Monday, February 2, 2009
Liquor Laws--Are they changing?
Gov Huntsman is at it again-
he has been since 2005 and this
time I am cautiously, not positive
that it won't get shot down(a major
step up from no hope at all:ever)
This time they are trying to gather info
through an ID scanner--While I couldn't
disagree more with storing info in an
electronic database for any reason, I
applaud state lawmakers for revisiting
Gov Huntsman wants to get rid of "private
club rules" that require a bar or club
to charge each person a cover, and have
a membership in order to walk through
the front door(ranging from $4-$12)
depending on the club, time of year and
how busy they are.
This makes it really, really inconvenient
to actually go out.
For example: a few months ago
4 of us wanted to get a few drinks
at a local piano bar that shall remain
unnamed. We paid $8 ea to get in the door
($32 total) and got a table. After an hour
or so it seemed that it wasn't the place to
be that night so we contemplated going somewhere
else--but we had already invested $32 and the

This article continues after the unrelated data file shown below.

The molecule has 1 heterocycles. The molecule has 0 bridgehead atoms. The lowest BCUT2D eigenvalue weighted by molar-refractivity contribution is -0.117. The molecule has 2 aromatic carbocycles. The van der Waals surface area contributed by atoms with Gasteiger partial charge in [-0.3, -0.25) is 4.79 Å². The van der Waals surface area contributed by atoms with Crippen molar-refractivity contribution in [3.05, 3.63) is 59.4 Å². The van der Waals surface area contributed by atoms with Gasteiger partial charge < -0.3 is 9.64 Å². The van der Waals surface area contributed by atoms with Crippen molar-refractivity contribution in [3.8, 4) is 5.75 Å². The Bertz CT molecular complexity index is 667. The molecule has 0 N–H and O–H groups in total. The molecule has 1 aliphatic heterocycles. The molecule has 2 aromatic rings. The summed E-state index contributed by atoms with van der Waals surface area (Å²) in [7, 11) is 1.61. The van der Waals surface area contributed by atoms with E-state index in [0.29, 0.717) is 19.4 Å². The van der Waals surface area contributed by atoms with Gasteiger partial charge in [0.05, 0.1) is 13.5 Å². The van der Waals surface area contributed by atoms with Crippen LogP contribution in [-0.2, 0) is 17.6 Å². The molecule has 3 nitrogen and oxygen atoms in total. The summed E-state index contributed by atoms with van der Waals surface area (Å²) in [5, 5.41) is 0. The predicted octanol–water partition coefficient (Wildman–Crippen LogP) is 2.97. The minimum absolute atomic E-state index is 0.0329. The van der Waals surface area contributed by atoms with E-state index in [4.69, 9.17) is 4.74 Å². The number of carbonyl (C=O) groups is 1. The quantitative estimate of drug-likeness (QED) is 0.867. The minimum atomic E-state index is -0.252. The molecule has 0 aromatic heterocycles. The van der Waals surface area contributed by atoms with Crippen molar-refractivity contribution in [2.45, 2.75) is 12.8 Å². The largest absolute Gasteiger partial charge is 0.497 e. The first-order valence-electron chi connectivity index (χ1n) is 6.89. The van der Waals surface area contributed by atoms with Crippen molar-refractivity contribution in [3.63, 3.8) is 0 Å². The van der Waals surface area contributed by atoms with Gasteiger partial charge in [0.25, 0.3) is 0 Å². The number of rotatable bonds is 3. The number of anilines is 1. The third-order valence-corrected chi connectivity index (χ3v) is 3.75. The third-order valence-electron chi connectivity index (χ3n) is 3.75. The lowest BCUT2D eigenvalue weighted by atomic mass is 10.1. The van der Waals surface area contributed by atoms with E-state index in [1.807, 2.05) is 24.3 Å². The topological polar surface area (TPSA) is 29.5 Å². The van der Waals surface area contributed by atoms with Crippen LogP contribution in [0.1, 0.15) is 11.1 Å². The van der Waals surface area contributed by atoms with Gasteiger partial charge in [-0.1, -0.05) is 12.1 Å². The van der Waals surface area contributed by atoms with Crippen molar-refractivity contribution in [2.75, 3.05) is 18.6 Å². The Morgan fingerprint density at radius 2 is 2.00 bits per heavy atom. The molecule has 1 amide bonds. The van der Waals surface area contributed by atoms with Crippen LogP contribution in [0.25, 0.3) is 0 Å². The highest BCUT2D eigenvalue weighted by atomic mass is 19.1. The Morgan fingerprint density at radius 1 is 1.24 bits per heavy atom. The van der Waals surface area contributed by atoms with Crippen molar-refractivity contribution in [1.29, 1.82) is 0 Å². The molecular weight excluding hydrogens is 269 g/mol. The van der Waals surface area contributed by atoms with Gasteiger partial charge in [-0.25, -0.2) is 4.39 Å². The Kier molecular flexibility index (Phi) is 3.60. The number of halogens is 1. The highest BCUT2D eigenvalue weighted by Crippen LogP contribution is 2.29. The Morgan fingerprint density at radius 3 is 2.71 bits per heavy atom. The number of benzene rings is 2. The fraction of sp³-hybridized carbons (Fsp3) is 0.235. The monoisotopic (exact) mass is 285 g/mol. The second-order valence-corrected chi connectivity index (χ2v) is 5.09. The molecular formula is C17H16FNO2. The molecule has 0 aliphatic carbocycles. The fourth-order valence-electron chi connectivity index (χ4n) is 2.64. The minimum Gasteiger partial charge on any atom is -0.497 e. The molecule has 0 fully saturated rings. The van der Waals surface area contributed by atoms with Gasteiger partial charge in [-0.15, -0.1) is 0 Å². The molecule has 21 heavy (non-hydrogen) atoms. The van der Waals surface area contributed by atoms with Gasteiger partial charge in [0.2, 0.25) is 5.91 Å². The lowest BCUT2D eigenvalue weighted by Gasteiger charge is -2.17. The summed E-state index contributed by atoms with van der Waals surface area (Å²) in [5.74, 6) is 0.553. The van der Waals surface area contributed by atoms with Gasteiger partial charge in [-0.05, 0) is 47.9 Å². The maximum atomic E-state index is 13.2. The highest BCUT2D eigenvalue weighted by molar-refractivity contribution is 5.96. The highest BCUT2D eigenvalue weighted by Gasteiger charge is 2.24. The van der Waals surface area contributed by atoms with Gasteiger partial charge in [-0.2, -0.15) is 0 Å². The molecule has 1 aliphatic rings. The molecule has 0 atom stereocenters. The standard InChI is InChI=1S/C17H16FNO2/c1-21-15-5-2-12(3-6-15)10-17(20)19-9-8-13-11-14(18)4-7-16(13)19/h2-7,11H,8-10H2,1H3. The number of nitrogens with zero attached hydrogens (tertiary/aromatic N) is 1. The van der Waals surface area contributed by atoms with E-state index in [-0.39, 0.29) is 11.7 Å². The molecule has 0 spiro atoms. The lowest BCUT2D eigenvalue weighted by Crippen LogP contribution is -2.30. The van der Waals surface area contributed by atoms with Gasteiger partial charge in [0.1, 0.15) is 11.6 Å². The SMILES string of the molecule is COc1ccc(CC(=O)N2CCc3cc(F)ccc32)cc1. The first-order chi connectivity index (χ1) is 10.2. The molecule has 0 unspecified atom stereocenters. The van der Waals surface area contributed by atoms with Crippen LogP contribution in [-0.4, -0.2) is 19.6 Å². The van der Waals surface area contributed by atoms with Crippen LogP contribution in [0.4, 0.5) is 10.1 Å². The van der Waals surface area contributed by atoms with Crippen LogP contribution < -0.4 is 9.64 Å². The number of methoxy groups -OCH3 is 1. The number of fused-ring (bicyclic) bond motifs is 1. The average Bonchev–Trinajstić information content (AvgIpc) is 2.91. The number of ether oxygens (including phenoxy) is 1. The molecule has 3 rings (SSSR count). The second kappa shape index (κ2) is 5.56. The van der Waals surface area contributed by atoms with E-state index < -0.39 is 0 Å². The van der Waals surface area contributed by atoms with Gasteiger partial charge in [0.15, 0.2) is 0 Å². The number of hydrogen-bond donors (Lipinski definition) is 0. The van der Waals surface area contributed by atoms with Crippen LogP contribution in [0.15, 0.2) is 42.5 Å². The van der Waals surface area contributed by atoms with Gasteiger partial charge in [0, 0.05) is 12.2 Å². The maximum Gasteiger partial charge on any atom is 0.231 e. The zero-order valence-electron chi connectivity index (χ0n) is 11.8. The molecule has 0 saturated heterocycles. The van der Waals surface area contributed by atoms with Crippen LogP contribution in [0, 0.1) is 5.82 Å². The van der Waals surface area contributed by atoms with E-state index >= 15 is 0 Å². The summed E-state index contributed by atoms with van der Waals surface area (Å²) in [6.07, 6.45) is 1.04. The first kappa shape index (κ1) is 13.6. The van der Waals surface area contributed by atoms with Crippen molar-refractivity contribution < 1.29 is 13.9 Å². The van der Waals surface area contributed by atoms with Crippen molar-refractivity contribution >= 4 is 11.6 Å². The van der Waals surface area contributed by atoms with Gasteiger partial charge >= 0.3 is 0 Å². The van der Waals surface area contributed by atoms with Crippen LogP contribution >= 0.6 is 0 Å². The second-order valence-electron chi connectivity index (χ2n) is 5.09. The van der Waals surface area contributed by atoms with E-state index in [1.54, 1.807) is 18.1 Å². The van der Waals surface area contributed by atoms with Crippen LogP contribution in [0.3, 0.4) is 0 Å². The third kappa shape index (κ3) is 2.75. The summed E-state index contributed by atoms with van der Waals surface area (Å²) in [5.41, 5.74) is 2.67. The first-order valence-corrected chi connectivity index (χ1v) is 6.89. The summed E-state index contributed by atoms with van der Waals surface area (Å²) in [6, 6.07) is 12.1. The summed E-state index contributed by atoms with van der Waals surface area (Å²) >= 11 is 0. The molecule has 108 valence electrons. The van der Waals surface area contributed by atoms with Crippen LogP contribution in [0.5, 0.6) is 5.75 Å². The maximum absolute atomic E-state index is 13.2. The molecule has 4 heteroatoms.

prospect of gambling on another club did
not speak well to our pocketbooks.
So-what happened? Well we paid our waitress
(and told her why were were leaving-again lame)
We decided to just call it a night and go back
and drink at our house.
THIS is not good for nightlife here, it certainly
isn't good for business downtown and REALLY isn't
great for tourism.
In a state who makes Nearly $5 billion direct;
$10 billion direct and indirect on tourism alone
not to mention that 10% of state’s employment
comes from tourism THIS IS SOMETHING THAT NEEDS
TO CHANGE or people might think twice before
holding their convention here or vacationing
in our great city.
Many would argue that the private club laws haven't
really impacted drunk driving as much as a lack of
taxi service and public transportation in the state.
If one wants to bar hop(customary in many other states
and doesn't give bar owners the leverage to overcharge
for drinks just so you can avoid yet another cover charge)
Since Utah's currant liquor laws
do not allow bars or clubs to be close enough to one another
to simply walk back and forth many, unfortunately, choose to drive.
My vote and suggestion for lawmakers?
Take a hard look at what other states
are doing successfully. Push for more
public transportation and awareness
and try to bolster our economy through
travel and tourism by SUPPORTING LOCAL